As an Italian, I must have my moka coffee as a first thing in the morning. Although I have a thing for espresso, I found irresistible the fragrance of coffee gurgling in the moka machine, which merrily spread in the kitchen.
Anyway, in the last few years as a globetrotter, I found myself face to face with other types of coffees: the classic filtered, the Turkish, the americano and that prepared by extraction with the French press. And right now, although I am still in love with my moka Bialetti, I don’t disdain a long filtered coffee during the North American road trips.
When I lived in Italy, selecting a coffee from the troverò shelf was an easy task. Most of the coffee powder found in Italy are meant for the moka or the espresso machine. But here, in North America, there is a wider choice of coffee, with different grinding size, depending on the type of coffe you need to prepare.
So I asked myself:
Which grinding is the one?
Grinding is the process where the toasted coffee beans are transformed into a fine powder. How fine? Well, it depends which type of coffee we need to prepare.
It’s the type of coffe obtained with the machine invented by Angelo Moriondo at the end of 1800.
The coffee is prepared by percolation, meaning that hot water (at about 88 C) is left to flow under pressure through the coffee powder. This preparation requires a fine grinding that allows a high surface of contact between water and coffee.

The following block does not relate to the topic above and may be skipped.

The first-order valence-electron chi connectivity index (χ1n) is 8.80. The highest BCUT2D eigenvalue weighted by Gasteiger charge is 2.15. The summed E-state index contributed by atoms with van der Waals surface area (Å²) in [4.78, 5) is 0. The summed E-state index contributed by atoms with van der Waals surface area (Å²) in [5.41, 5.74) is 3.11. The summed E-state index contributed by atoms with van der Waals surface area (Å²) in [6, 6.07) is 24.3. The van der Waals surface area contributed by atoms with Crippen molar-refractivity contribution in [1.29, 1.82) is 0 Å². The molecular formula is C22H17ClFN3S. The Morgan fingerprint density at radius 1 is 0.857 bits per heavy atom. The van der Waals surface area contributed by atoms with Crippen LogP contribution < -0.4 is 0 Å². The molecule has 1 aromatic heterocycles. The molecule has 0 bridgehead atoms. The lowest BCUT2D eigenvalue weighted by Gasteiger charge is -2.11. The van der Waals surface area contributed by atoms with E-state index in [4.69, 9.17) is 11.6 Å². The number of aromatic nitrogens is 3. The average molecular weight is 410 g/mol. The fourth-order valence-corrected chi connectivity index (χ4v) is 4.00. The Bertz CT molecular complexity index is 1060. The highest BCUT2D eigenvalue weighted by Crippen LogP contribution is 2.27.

The most beloved among Italians! :) Who doesn’t have a timeless moka Bialetti? I loved this coffee: all the ritual, the fragrance that develops, the classic noise of the coffee gurgling. The preparation of a moka coffee requires a powder with a slightly less fine grinding than the one employed for espresso. A very fine grinding would, indeed, slow the passage of water (yes, because the room between grains is reduced) and can bring to the extraction of undesirable compounds. I have to admit I have used the espresso grinding to prepare moka coffee, but I didn’t notice any difference.
Basically, a manual press. The coffee powder is added in a container, then the press, provided with a fine sieving, is inserted. Una pressa manuale, in pratica. Then, some hot water is added and the press is pushed downwards a few times. This type of preparation requires a coarse, but even grinding. The coffee prepared with this technique is definitely lighter than the now prepared with moka and even of the filtered coffee.
You can find it a bit everywhere outside Italy, but it is in North America that this coffee finds the greatest appreciation. This preparation requires a medium grinding. It is less strong in taste than the moka or espresso coffee, but would apparently have a higher content of caffein per serving. This is due to the extraction process: the water by passing multiple times in the coffee powder can extract higher amount of caffein.
Prepared in Turkey and some other place in the Balcani, this coffee requires an extremely fine grinding. Turkish coffe is prepared in a small pot of copper, by adding coffee to some boiling water. During the extraction, the foam that develops must be removed. The coffee is finally served in small glass cups and the powder is let sediment. From here the need of a very fine powder: the coffee should be more sandy, but the powder shouldn’t be too invasive.
What’s your favorite coffee like? :)
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